In fact, research tells us around 40% of us will have insomnia at some point of the transition to menopause. Some studies report that its more like around 60% that experience insomnia in perimenopause.
Insomnia?! Wait, what?
Yep, insomnia is defined as any one (or more) of these symptoms, that occur for three or more nights/week, over three or more consecutive months:
- Taking a long time to go to sleep (‘initiating’ sleep);
- Increased waking through the night after going to sleep (‘maintaining’ sleep);
- Waking early in the morning; or
- Not feeling refreshed, despite having adequate opportunity for sleep.
Perimenopause as a ‘second puberty’
The hormonal changes of perimenopause can be just as dramatic as the ones you go through as a teen. Potentially, there may be less leeway, patience, empathy or understanding given to you as you navigate this time – when it can feel like you’re in someone else’s body.
Life is a roller-coaster
While menopause is a time of low oestrogen, the period before menstruation ceases – perimenopause – is an oestrogen roller-coaster. This ride isn’t always fun! Oestrogen surges up higher than it has before, and plummets down lower than low. While all this is going on, progesterone (which counter-acts oestrogen) is slowly declining.
If all that wasn’t enough, your androgens (eg testosterone) decrease as we age, and by the time you’re in your 40s, they’re half what they were in your 20s. What does that mean? Well, low testosterone has been linked with low libido, mood and stamina. So, you need good sleep more than ever, but it’s harder to get!
How you experience this ride depends a lot on your body’s ability to adapt to the up and down of oestrogen. Stress levels and your stress resilience (ability to withstand stress) are major factors in this. I’ll talk more about this in another blog. In the meantime, you can download my free eBook to get a good understanding of how to support your body and build stress resilience.
Let’s explore how these hormonal changes impact your quality and quantity of sleep.
Hormonal changes and your sleep during perimenopause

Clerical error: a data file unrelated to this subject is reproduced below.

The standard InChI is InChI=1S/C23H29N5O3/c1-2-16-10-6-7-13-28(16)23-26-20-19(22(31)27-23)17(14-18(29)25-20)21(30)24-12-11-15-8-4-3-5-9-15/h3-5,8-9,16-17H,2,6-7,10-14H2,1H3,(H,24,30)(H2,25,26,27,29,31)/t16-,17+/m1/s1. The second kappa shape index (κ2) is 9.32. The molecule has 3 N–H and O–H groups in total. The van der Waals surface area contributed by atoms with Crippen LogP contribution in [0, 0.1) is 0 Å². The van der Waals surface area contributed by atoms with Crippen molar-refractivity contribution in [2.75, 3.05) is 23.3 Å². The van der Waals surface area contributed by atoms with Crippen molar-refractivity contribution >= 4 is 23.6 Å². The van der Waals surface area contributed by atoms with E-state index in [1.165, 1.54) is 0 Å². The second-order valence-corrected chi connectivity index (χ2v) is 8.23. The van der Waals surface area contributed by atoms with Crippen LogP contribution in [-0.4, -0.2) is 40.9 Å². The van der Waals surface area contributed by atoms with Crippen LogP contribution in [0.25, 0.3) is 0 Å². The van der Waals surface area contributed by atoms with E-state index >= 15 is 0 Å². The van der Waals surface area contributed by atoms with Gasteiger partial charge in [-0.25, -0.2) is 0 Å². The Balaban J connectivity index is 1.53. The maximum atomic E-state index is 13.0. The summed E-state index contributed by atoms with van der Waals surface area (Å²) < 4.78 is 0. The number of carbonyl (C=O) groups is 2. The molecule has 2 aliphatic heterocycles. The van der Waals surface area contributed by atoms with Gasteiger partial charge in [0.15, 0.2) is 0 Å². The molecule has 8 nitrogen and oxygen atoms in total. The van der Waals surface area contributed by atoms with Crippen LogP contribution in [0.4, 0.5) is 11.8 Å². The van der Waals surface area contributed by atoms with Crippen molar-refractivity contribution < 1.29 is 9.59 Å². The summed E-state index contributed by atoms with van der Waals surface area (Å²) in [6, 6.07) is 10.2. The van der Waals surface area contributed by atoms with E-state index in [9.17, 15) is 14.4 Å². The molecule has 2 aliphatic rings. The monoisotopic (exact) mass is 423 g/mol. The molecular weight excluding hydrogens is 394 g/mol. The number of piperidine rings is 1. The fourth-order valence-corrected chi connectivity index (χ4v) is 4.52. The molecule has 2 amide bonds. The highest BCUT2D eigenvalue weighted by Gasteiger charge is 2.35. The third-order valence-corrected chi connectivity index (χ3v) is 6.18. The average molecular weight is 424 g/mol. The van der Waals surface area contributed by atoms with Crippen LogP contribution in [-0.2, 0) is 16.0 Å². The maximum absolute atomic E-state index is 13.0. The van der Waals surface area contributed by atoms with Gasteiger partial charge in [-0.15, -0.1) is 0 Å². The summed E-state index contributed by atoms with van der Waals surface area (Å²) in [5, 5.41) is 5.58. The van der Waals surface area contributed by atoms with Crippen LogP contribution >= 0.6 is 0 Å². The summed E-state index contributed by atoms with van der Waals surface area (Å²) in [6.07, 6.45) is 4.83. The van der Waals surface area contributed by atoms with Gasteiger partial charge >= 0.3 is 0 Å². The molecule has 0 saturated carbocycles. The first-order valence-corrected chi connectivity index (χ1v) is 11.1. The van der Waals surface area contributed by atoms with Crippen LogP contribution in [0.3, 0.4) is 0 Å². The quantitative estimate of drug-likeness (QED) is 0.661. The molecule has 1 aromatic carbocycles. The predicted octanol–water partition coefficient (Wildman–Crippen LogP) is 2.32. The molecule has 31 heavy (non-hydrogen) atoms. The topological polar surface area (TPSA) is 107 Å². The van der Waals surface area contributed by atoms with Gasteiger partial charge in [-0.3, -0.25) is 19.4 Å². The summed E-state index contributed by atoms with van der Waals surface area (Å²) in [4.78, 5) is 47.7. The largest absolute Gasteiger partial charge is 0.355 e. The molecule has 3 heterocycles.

Progesterone is a calming hormone. It balances the assertiveness and boldness that oestrogen brings us. It has sedative and anti-anxiety (anxiolytic) effects, while also stimulating benzodiazepine (calming) receptors in the brain, which are really important for getting and staying asleep.
I guess you could thank low progesterone when you’re lying in bed worrying about E.V.E.R.Y.T.H.I.N.G. that wasn’t important enough to worry about during the day. hmmm
Extreme drops in oestrogen, and ongoing lower levels of oestrogen, seem to impact sleep by altering neurotransmitter levels in the brain. The fluctuation of oestrogen seems to impact serotonin, dopamine and noradrenalin too. These are important for regulating mood, motivation, sleep, pleasure and your circadian rhythm.
I’ve talked before about neurotransmitters and how they drive cravings, mood and motivation. But they’re also super important for sleep. Serotonin and melatonin are the main sleepy neurotransmitters, and lower levels of serotonin and/or poor conversion to melatonin mean that it is hard for you to get to sleep initially or during the night if you’re disturbed by things like hot flushes.
You say flashes, I say flushes…
Not everyone experiences hot flushes, but many women (me included!) will say they feel hotter than they used to. I hear from many women that they used to be the ‘cold person’ in their relationship. You know, the one needing an extra blanket or quilt at night. That was until perimenopause came along, and now they’re having a hard time sleeping when its anything other than arctic temps in the bedroom!
So hot flushes can definitely wake you up, and then make it hard to go back to sleep. Women experiencing hot flushes usually wake multiple times and may take a long time to get back to sleep afterwards.
Also feeling hotter ‘all the time’ makes it harder to go to sleep too. This is because your body relies on a drop in temperature to signal that you’re ready for sleep. Sometimes it’s really hard to get the temp drop when you’re in perimenopause. Especially when your pet thinks you’re a great hot water bottle and always wants to be right next to you. I love you too cat but go away!
Why does this happen? Well, hot flushes (or vasomotor symptoms as they’re called) aren’t just from changes to oestrogen, but other hormones (like luteinising and follicle-stimulating) and increased activity in the brain (hypothalamus). It’s also thought that the changes in neurotransmitters may contribute to hot flushes.
Stress levels impact your sleep during perimenopause
It wouldn’t be a blog if I didn’t mention stress! But like most things, stress makes sleep during perimenopause worse for a number of reasons.